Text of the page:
Paula Gunn Allen, of Laguna, Sioux and Lebanese descent, is a literary critic, poet, and novelist, and a noted scholar of Native American literature. During a long and distinguished academic career, she edited numerous seminal texts including The Sacred Hoop: Recovering the Feminine in Native American Traditions (1986) and Spider Woman’s Granddaughters (1990) as well as works on poetry and critical essays on Native American literature. She retired from her position as Professor of English/Creative Writing/American Indian Studies at the University of California, Los Angeles, in 1999.

Momaday to receive the National Medal of the Arts

Nine recipients of the National Medal of Arts were announced yesterday by President Bush. The nominations were managed by the National Endowment for the Arts. The author, essayist, poet, professor and painter N. Scott Momaday, Kiowa, was among the 2007 recipients at the White House ceremony. Other recipients were the artist Andrew Wyeth, the composer Morten Lauridsen, the arts patron Roy R. Neuberger, the Old Globe Theater founding director Craig Noel, the guitarist and inventor Les Paul, the arts patron Henry Steinway, the painter George Tooker, and the Lionel Hampton International Jazz Festival at the University of Idaho.

2007 National Book Award Young People's Literature Winner

The Absolutely True Diary of a Part-Time Indian

Little, Brown & Company

Interview conducted by Rita Williams-Garcia.

RWG: Now that it's all said and done, what is the story decision that you are most proud of?

SA: I suppose I'm most proud of telling the story in first person. I worried that my highly autobiographical novel would be just thinly disguised memoir if I wrote in the first person. And I was equally worried about writing yet another first-person YA novel, featuring yet another highly sensitive protagonist. So, yes, I did write an early draft in the third person, but that narrative distance created an emotional distance as well. And I realized that I was afraid of the first person because I was afraid of my own history. I'm not a fearful person, onstage or in my books or anywhere else, so I was nearly debilitated by my fear. I wasn't sure I was going to be able to finish the book. But with much support from my family, my agent Nancy, and my editor Jennifer, I was able to proceed.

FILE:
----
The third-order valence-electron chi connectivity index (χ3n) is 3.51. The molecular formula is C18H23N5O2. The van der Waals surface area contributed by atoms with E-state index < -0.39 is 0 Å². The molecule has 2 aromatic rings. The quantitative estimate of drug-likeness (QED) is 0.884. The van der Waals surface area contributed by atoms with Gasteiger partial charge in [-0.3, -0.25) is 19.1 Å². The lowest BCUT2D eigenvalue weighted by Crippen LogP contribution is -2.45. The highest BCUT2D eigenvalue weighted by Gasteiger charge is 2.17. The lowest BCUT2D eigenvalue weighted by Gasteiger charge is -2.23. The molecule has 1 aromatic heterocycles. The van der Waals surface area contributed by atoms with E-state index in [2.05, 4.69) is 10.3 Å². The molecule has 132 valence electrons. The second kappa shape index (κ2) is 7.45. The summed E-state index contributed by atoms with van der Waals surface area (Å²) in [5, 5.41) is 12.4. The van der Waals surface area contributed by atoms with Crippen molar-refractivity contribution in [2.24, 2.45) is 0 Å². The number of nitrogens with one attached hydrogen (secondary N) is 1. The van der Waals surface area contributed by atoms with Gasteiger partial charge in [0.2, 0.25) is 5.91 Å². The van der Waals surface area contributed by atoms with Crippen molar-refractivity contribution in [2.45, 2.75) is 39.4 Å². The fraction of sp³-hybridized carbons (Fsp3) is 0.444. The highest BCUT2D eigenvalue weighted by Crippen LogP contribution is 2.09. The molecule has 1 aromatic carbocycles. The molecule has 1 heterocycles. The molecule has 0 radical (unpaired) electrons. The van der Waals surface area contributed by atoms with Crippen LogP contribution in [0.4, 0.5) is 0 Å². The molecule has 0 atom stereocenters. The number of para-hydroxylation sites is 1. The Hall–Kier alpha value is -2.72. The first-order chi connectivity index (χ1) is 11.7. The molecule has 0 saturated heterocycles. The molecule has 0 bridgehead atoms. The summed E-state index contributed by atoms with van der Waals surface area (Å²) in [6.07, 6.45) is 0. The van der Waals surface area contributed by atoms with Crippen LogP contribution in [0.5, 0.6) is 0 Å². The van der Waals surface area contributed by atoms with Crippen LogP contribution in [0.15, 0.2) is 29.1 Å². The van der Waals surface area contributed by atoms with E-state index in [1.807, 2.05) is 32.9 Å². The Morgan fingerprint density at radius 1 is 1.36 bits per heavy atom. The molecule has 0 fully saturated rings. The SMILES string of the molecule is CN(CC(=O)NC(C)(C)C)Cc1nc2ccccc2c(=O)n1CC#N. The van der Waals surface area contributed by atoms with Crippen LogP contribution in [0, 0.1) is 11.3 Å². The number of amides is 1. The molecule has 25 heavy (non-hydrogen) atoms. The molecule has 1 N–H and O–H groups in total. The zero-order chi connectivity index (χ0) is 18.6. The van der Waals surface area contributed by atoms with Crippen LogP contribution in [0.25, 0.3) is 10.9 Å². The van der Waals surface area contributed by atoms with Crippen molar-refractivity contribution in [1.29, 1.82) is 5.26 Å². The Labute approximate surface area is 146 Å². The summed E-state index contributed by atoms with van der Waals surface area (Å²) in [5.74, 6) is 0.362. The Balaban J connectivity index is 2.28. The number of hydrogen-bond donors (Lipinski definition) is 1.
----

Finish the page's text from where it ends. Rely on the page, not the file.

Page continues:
RWG: You are amongst friends. Which scene made you pee on yourself as you wrote it? (Don't even front. I know you peed.)

SA: I peed with laughter when I wrote the "metaphorical boner" discussion between Arnold, my Spokane Indian protagonist, and Gordon, his new friend and white boy genius. I just loved the thought of two adolescent males discussing books with as much sexual ferocity as most boys (and men) discuss women.

RWG: Arnold is a comic book artist and a self-described book kisser who stands up to Tolstoy. What is literacy to Arnold?

SA: Wow, that's an interesting question. I suppose Arnold would think that literacy is a form of self-defense. If one reads enough books one has a fighting chance. Or better, one's chances of survival increase with each book one reads. I love that Arnold takes on Tolstoy (I would have never had that kind of courage) and I'm a little miffed that you're one of the few interviewers to bring it up. In fact, I change my mind about the first question above. I'm most proud that Arnold, a rez boy, has enough courage to disprove the universally accepted literary maxim that happy families are all alike when, in fact, it is the unhappy families who are most similar, especially on a reservation.